NATO’s Not Winning in Afghanistan, Report Says
NATO forces in Afghanistan are in a “strategic stalemate,” as Taliban insurgents expand their control of sparsely populated areas and as the central government fails to carry out vital reforms and reconstruction, according to an independent assessment released yesterday by NATO’s former commander.
“Make no mistake, NATO is not winning in Afghanistan,” said the report by the Atlantic Council of the United States, chaired by retired Gen. James L. Jones, who until the summer of 2006 served as the supreme allied commander of NATO.
“Afghanistan remains a failing state. It could become a failed state,” warned the report, which called for “urgent action” to overhaul NATO strategy in coming weeks before an anticipated new offensive by Taliban insurgents in the spring.
The Atlantic Council report was one of two strongly worded assessments of the war in Afghanistan — both led by Jones — released at a Capitol Hill news conference yesterday. The second was by the Afghanistan Study Group, co-chaired by Jones and Thomas R. Pickering, a former U.S. ambassador to Russia and other nations.
Jones said several steps are needed to “regain the momentum that appears to have been lost” in Afghanistan: a comprehensive campaign plan that integrates security and reconstruction work; the appointment of a United Nations High Commissioner to coordinate international efforts; and a new regional approach to stabilizing Afghanistan that would include conferences with neighboring countries such as Pakistan and Iran.
Progress in Afghanistan “is under serious threat from resurgent violence, weakening international resolve, mounting regional challenges and a growing lack of confidence on the part of the Afghan people about the future direction of their country,” said the report by the Afghanistan Study Group, created by the Center for the Study of the Presidency, which was also involved with the Iraq Study Group.
“The United States and the international community have tried to win the struggle in Afghanistan with too few military forces and insufficient economic aid,” the report said. It highlighted the lack of a clear strategy needed to “fill the power vacuum outside Kabul and to counter the combined challenges of reconstituted Taliban and Al Qaeda forces in Afghanistan and Pakistan, a runaway opium economy, and the stark poverty faced by most Afghans.”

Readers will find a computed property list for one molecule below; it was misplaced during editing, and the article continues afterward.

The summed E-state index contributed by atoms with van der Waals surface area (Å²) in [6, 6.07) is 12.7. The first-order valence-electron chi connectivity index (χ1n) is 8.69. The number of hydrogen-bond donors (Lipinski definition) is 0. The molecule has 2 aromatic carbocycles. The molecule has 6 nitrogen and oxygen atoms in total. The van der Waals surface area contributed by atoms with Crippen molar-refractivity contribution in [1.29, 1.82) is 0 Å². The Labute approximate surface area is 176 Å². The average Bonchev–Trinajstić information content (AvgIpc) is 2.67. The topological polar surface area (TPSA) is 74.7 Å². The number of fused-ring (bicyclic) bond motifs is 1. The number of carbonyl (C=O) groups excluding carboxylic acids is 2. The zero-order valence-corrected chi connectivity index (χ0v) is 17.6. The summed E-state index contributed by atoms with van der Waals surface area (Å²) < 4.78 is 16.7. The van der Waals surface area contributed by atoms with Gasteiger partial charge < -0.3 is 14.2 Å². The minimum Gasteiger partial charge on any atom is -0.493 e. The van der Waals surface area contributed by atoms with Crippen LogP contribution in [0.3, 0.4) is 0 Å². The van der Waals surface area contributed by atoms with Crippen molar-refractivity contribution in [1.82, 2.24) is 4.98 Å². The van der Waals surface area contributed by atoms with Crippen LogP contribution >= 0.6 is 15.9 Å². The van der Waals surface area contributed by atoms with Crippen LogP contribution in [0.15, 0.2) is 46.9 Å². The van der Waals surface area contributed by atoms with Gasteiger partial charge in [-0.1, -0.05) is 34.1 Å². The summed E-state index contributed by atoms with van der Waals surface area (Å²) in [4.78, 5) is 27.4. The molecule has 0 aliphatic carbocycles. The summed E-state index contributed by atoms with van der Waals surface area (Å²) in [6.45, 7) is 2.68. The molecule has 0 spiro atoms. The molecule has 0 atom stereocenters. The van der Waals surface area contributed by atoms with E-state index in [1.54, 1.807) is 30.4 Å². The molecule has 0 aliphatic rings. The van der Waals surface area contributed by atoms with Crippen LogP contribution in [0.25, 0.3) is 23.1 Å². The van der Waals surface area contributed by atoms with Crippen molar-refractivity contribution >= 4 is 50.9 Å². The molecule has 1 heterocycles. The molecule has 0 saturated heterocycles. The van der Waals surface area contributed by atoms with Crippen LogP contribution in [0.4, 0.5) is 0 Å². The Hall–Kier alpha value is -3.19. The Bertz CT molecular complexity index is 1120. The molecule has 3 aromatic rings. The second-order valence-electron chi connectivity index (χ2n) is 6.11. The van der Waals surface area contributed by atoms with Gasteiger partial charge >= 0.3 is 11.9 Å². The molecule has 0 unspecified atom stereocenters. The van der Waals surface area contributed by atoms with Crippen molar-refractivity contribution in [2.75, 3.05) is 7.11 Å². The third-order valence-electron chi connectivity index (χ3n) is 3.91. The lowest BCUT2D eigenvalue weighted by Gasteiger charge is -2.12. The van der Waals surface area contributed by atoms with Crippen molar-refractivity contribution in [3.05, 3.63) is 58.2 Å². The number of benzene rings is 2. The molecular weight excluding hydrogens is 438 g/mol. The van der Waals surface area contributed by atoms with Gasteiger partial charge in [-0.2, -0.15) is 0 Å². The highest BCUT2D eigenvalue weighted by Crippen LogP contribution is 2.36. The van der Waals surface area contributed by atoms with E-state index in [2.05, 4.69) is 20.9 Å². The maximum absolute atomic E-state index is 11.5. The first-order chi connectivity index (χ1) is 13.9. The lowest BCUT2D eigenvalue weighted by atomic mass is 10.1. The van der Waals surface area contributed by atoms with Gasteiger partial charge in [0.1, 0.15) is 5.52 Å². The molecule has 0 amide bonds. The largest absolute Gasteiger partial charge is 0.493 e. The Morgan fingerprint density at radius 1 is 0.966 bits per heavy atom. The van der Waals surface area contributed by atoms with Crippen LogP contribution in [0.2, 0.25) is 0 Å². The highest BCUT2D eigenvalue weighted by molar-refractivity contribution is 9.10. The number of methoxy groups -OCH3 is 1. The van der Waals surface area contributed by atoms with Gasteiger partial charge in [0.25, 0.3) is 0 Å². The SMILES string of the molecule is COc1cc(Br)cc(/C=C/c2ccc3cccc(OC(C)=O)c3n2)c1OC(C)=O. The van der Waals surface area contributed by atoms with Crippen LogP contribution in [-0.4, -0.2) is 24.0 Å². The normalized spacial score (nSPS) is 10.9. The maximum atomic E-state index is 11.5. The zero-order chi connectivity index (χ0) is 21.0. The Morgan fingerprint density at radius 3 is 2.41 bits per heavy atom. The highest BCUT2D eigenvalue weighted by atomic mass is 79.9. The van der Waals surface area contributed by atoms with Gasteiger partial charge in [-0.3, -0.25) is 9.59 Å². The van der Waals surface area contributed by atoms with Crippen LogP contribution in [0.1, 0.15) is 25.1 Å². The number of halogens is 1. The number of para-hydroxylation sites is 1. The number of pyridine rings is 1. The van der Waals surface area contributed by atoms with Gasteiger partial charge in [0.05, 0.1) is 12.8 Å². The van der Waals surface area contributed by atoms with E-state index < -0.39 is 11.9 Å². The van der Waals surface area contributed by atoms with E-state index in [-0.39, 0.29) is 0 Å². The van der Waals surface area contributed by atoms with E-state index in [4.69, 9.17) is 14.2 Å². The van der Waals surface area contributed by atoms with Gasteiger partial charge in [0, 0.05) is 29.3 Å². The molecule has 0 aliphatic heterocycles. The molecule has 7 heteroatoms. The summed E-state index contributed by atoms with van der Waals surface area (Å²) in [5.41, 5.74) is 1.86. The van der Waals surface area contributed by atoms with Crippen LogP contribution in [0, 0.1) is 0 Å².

The study group said the United States should “decouple” Iraq and Afghanistan to establish a clear distinction between the funding and programs underway in the countries, which, it said, face different problems. It also called on Washington to appoint a special envoy for Afghanistan.
Violence has risen 27 percent in Afghanistan in the past year, with a 39 percent increase in attacks in the nation’s eastern portion — where most U.S. troops operate — and a 60 percent surge in the province of Helmand, where the Taliban resurgence has been strongest.
Suicide bombings rose to 140 in 2007, compared with five between 2001 and 2005, according to official figures. U.S. and other foreign troop losses — as well as Afghan civilian casualties — reached the highest level since the U.S.-led invasion overthrew the Taliban government in 2001.
Amid the rising violence, the Pentagon announced this month that it would deploy 3,200 Marines to Afghanistan to help counter the expected Taliban offensive.